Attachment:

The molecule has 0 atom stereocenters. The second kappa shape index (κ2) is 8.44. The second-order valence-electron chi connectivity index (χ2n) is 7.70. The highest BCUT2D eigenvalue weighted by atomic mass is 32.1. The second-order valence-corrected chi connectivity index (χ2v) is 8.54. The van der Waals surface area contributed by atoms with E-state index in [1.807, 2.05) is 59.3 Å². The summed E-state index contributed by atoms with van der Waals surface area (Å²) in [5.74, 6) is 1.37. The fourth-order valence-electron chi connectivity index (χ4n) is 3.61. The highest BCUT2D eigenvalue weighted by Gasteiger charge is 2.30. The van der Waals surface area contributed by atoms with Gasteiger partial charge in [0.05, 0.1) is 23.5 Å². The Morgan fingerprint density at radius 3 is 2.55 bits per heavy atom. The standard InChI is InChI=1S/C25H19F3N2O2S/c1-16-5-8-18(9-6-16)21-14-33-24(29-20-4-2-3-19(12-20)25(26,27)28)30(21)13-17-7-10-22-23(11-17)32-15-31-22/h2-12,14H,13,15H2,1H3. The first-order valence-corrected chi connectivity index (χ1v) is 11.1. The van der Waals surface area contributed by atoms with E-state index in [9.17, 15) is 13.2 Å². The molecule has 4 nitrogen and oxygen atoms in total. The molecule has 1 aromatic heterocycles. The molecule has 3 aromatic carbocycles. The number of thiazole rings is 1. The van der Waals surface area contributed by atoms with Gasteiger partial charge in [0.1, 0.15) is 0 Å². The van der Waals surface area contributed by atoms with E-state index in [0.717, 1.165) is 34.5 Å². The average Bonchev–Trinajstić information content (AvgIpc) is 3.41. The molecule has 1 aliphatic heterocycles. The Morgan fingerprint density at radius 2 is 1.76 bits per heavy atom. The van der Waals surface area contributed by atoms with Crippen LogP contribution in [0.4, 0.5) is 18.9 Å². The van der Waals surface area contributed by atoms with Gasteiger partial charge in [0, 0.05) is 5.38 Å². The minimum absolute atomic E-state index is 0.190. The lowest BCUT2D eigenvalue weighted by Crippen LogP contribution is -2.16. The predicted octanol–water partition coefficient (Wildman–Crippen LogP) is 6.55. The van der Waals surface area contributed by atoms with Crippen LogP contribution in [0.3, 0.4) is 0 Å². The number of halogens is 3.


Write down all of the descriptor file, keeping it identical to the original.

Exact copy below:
The molecule has 0 atom stereocenters. The second kappa shape index (κ2) is 8.44. The second-order valence-electron chi connectivity index (χ2n) is 7.70. The highest BCUT2D eigenvalue weighted by atomic mass is 32.1. The second-order valence-corrected chi connectivity index (χ2v) is 8.54. The van der Waals surface area contributed by atoms with E-state index in [1.807, 2.05) is 59.3 Å². The summed E-state index contributed by atoms with van der Waals surface area (Å²) in [5.74, 6) is 1.37. The fourth-order valence-electron chi connectivity index (χ4n) is 3.61. The highest BCUT2D eigenvalue weighted by Gasteiger charge is 2.30. The van der Waals surface area contributed by atoms with Gasteiger partial charge in [0.05, 0.1) is 23.5 Å². The Morgan fingerprint density at radius 3 is 2.55 bits per heavy atom. The standard InChI is InChI=1S/C25H19F3N2O2S/c1-16-5-8-18(9-6-16)21-14-33-24(29-20-4-2-3-19(12-20)25(26,27)28)30(21)13-17-7-10-22-23(11-17)32-15-31-22/h2-12,14H,13,15H2,1H3. The first-order valence-corrected chi connectivity index (χ1v) is 11.1. The van der Waals surface area contributed by atoms with E-state index in [9.17, 15) is 13.2 Å². The molecule has 4 nitrogen and oxygen atoms in total. The molecule has 1 aromatic heterocycles. The molecule has 3 aromatic carbocycles. The number of thiazole rings is 1. The van der Waals surface area contributed by atoms with Gasteiger partial charge in [0.1, 0.15) is 0 Å². The van der Waals surface area contributed by atoms with E-state index in [0.717, 1.165) is 34.5 Å². The average Bonchev–Trinajstić information content (AvgIpc) is 3.41. The molecule has 1 aliphatic heterocycles. The Morgan fingerprint density at radius 2 is 1.76 bits per heavy atom. The van der Waals surface area contributed by atoms with Crippen LogP contribution in [0.4, 0.5) is 18.9 Å². The van der Waals surface area contributed by atoms with Gasteiger partial charge in [0, 0.05) is 5.38 Å². The minimum absolute atomic E-state index is 0.190. The lowest BCUT2D eigenvalue weighted by Crippen LogP contribution is -2.16. The predicted octanol–water partition coefficient (Wildman–Crippen LogP) is 6.55. The van der Waals surface area contributed by atoms with Crippen LogP contribution in [0.3, 0.4) is 0 Å². The number of halogens is 3.